Why Was Background Music Used In A Film Like CU Soon? Mahesh Narayanan Explains

Director Mahesh Narayanan on how he needed to tune audiences into the film since it was a new format, and being inspired by what Mani Ratnam did in Bombay.
Why Was Background Music Used In A Film Like CU Soon? Mahesh Narayanan Explains

Excerpts from a conversation between Mahesh Narayanan and Baradwaj Rangan.

Did you ever think it was possible to do the entire airport scene in c u soon using just one camera?

I can do it in one camera, but I needed to shoot it in a real airport. If I had the liberty to go to Dubai and shoot, I would've done it like a one-camera thing. But, I was shooting an airport in a hotel in Kochi with a 40-member crew. I don't have that many juniors here. So, I used the hotel. Where the running starts from the lobby, the escalators… all of those were at Hyatt. For the last set of boarding gates, I went to a hospital called Aster Medcity. Both are founded by people from the Middle East, so they constructed it in such a way that it resembles what you find there. In Kerala, you find a lot of buildings in that zone. So, I was fortunate enough to  shoot in those places because it was the lockdown period and nobody was there. If I could have shot the film in non-lockdown times and travel to the UAE, I would've used only the front camera. For example, when Jimmy is running, I could have got everything in the background.

Why did you want music in this film? I felt the whole conceit of cameras is that you're being as natural as possible. You're only showing what is the "truth". Music, as a very fundamental principle, manipulates the emotions of viewers. So, it is going beyond the truth and saying "Here is truth+happiness or truth+sadness or truth+this is a funny scene" Why did you want that layer?

I'll quote from your book on Mani Ratnam Sir, the preface of which is written by AR Rahman. He has mentioned that for an album like Bombay, to sell a song like 'Kannalanae', he needed a 'Humma Humma'. It's as simple as that. It was an eye-opener.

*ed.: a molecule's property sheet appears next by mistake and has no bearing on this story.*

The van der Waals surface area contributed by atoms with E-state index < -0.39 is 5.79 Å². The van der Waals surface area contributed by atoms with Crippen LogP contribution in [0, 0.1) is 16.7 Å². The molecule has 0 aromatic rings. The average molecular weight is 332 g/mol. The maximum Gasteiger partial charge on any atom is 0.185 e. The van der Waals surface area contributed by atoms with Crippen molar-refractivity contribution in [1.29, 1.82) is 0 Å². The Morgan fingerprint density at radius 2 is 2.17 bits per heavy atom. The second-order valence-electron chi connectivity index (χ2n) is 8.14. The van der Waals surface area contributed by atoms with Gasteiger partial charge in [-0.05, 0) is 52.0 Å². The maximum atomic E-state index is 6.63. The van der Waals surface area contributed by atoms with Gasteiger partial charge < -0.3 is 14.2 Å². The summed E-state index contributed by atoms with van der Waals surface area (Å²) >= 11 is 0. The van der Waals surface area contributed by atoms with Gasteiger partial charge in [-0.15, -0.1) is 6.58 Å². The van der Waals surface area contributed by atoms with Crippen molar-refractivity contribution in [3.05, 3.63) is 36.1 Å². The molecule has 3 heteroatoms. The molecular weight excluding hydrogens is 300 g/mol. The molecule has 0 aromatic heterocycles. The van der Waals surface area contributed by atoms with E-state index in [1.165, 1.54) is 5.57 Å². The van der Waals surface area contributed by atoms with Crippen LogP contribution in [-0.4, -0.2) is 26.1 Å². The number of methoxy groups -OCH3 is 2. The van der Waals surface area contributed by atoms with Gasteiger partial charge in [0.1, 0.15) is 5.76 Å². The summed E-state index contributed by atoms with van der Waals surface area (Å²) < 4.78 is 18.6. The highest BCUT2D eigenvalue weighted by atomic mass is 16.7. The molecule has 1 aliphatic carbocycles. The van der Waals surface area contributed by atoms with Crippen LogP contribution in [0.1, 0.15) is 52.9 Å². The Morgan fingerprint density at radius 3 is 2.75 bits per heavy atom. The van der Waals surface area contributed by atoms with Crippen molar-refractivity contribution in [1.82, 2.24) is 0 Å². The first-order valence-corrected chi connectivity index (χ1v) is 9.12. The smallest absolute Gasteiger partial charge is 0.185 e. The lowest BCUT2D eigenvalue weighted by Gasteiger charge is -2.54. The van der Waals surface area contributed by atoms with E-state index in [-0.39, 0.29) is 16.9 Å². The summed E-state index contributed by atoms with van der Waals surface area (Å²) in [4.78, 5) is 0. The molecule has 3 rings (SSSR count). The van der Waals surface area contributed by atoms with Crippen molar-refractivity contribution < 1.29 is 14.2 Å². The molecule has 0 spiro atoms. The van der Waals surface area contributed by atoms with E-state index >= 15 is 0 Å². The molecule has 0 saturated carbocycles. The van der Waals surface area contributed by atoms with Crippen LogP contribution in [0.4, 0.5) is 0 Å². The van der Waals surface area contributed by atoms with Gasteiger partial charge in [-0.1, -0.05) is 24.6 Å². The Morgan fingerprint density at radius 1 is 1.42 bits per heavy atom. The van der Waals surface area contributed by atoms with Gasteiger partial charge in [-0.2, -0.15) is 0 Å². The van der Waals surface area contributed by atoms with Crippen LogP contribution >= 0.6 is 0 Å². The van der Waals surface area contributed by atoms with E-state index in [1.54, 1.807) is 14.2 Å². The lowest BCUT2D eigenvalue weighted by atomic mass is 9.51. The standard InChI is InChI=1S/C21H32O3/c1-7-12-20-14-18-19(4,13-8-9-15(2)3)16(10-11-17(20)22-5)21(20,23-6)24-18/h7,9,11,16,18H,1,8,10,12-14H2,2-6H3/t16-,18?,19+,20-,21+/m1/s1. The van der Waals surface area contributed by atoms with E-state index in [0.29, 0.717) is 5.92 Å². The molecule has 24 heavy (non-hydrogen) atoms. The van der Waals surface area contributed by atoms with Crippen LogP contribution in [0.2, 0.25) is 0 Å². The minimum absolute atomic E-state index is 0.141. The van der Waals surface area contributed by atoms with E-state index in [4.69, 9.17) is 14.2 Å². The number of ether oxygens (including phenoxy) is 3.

I could have played this film without music. I could have used only real sounds from the computer. I could actually do Kevin's Spotify thing or Jimmy's iTunes, or use Anu's phone. But I needed to play it a bit cinematic. What Mani sir explains is very true. We need to tune our audience. Since I'm trying a new format, I was not sure if people would understand it well. They need to focus on the text, focus on the screen, focus on the content…so I needed a proper script for people to travel with. So even with music director Gopi Sundar, I was telling him this. Even with Take Off, I know you had the same problems. I had problems with him playing the big cellos. For the festival cut, we reduced it. I accepted your observations. If you look at Take Off, which was shown in IFFI or in New York or Los Angeles, the music is minimal. I've taken an entire different mix there. So here what happens is, I always sit with Gopi. He watches my timeline, observes where it is dropping, where you need to emphasize. We go through that. And we actually write a script there… like what is the point of communication. Sometimes, I know that it is loud. Sometimes, it moves away from the film, like a gun being fired and you're giving it sound. It is too much, I know that. But still, for a regular audience to follow the story and forget the form and go with the story, I needed it. That's the only reason.

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